Margaret Hagerman teaches sociology at Mississippi State. She also studies white people. In fact, she spent two years studying “affluent white parents”. Her conclusion?
“ … helping one’s own child get ahead in society may not be as big a gift as helping create a more just society for them to live in in the future.”
In an op-ed recently published in the Los Angeles Times, Hagerman introduces us to Greg and Sarah. Greg and Sarah are concerned enough about their kids’ education that they send them to a private school. But there’s a problem: Greg and Sarah feel guilty for ensuring their kids get the best education possible.
“I don’t want to believe we are hypocrites,” Greg tells me. “But if we say diversity is important to us, but then we didn’t stick around in the place that was diverse, maybe we are?” He looks at Sarah. “I dunno,” he continues, “I guess we made decisions based on other things that were more important. But what does that say about us then?”
Well, Greg, I’ll tell you what it says. It says you place more value on your kids’ education than on social justice. And you have absolutely no reason to feel guilty about that.
Dr. Hagerman seems to disagree.
As progressive parents, is their primary responsibility to advance societal values — fairness, equal opportunity and social justice — or to give their children all the advantages in life that their resources can provide?
Now, Dr. Hagerman’s numerous degrees may be in sociology, but even so, there’s no way she would have been able to get as far as she has without being a good test-taker. So – come on, Dr. Hagerman. You can answer this one. Take your time.
Here’s a hint: IT’S NOT CHOICE A.
Unfortunately, Dr. Hagerman answers: More often than not, values lost out.
Note that: VALUES LOST OUT. Those social values to which her rhetorical question referred. Those values lost out. To what? To giving your children the best you can.
For the moment, we’ll set aside the fact that she’s just identified social justice as a value and has NOT identified providing for your children as a value. But we’ll come back to it later, because it’s indicative of a fundamental difference between progressives and conservatives.
Continuing, Dr. Hagerman reveals more about the subjects of her research and their “conundrum of privilege”.
“ … there was an unavoidable conflict between being a good parent and being a good citizen. These two principles don’t have to be in tension, of course. Many parents, in fact, expressed a desire to have their ideals and parenting choices align. In spite of that sentiment, when it came to their own children, the common refrain I heard was, “I care about social justice, but — I don’t want my kid to be a guinea pig.” **In other words, things have been working out pretty well for affluent white kids, so why rock the boat?** [emphasis added]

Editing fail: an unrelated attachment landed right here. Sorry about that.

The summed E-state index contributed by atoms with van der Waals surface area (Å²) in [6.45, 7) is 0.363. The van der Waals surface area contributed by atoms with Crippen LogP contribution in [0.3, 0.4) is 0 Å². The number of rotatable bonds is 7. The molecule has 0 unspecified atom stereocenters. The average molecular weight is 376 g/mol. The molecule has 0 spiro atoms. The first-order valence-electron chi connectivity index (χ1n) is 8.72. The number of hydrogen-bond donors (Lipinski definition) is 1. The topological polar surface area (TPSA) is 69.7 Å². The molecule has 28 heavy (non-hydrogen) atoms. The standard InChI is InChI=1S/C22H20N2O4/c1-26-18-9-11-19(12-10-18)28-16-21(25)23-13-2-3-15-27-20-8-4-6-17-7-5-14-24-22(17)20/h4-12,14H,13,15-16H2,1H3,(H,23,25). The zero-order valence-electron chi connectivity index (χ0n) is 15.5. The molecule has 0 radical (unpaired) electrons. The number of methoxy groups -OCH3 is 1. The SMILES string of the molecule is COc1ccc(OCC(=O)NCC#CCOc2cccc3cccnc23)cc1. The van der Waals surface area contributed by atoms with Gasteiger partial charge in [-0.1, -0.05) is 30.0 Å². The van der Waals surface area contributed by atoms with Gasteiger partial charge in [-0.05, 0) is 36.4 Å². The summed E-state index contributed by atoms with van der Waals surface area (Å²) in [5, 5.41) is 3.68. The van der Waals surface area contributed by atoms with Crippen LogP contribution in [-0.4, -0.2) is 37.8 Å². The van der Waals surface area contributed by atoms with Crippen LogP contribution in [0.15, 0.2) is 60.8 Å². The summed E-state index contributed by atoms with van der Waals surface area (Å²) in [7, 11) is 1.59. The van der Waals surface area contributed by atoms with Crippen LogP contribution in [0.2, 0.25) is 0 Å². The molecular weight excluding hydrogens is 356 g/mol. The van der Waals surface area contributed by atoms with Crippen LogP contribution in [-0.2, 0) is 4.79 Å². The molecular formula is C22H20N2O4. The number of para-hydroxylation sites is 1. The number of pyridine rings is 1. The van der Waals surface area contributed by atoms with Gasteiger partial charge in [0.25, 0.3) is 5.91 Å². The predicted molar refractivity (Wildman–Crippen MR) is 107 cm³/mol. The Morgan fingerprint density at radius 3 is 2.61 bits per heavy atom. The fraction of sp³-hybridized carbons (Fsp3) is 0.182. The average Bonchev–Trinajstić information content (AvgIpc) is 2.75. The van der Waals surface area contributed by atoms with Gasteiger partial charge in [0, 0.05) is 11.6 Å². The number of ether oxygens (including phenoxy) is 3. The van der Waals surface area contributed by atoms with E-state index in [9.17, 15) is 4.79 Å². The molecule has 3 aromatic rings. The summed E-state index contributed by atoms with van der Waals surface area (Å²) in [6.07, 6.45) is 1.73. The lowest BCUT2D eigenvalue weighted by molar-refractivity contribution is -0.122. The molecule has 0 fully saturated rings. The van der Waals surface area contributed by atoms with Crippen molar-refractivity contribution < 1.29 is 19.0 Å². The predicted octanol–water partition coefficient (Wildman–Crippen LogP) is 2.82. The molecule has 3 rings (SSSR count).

That’s a HUGE leap to make – particularly by one who is supposedly an expert in social research. Perhaps it’s not indifference or satisfaction with the status quo that keeps these parents from following Dr. Hagerman’s preferred path. Perhaps they simply feel a greater responsibility for raising their children than for reforming society.
And therein lies that fundamental difference we mentioned earlier. Progressives see parental responsibilities as less important than social activism. In fact, they’d prefer you not even see parenting as a responsibility but rather as a burden that you’re not equipped to carry. Want proof? It’s everywhere.
Having children is a punishment.
No vouchers to put the power of educational choice in parents’ hands.
Homeschool curriculum must meet the government’s approval.
The Nanny State must make decisions related to your children.
It Takes a Village.
The list could go on for much longer than this space allows. The point is this: Progressives believe conservatism and conservative ideals – whether it be small government, personal liberty, religious freedom, the sanctity of life, the rule of law, etc. – progressives believe those ideals persist in our society only because previous generations of ignorant, racist, homophobic, backward-thinking parents have passed them on to their children.
And they see the expansion of their influence on all children as the best means of stopping the continuation of those ideals. This is why they advocate for a greater focus on social activism and a smaller measure of personal responsibility for our children.
My wife and I have four children. Our relationships with them have taken a back seat only to our relationship with one another. We value them, we value their education, we value their community, and we value their future. We’ve raised them to treat others – regardless of skin color or social status – the way they’d want to be treated. They’ve seen us help others in the community, and they’ve seen others help us.
We’ve lived our lives this way because we hold dear the God-endowed responsibility of raising kind, thoughtful, educated, and empowered children. Along the way we have allowed other children to spend time in our home and have shared those same values with them. Some have accepted those values and feel part of our family in some small way. Others rejected them and see us only as a blip in their past lives.
But among all the people we’ve met along the way, we’ve advocated most strongly for our own children and make no apology for it. And though we’ve tried to help others in the community when we can, our primary focus has been on providing for our family and raising Godly children.
Dr. Hagerman might ask, “Aren’t you placing greater value on your children than on the future world they’ll live in?”
You’re damn right we are.
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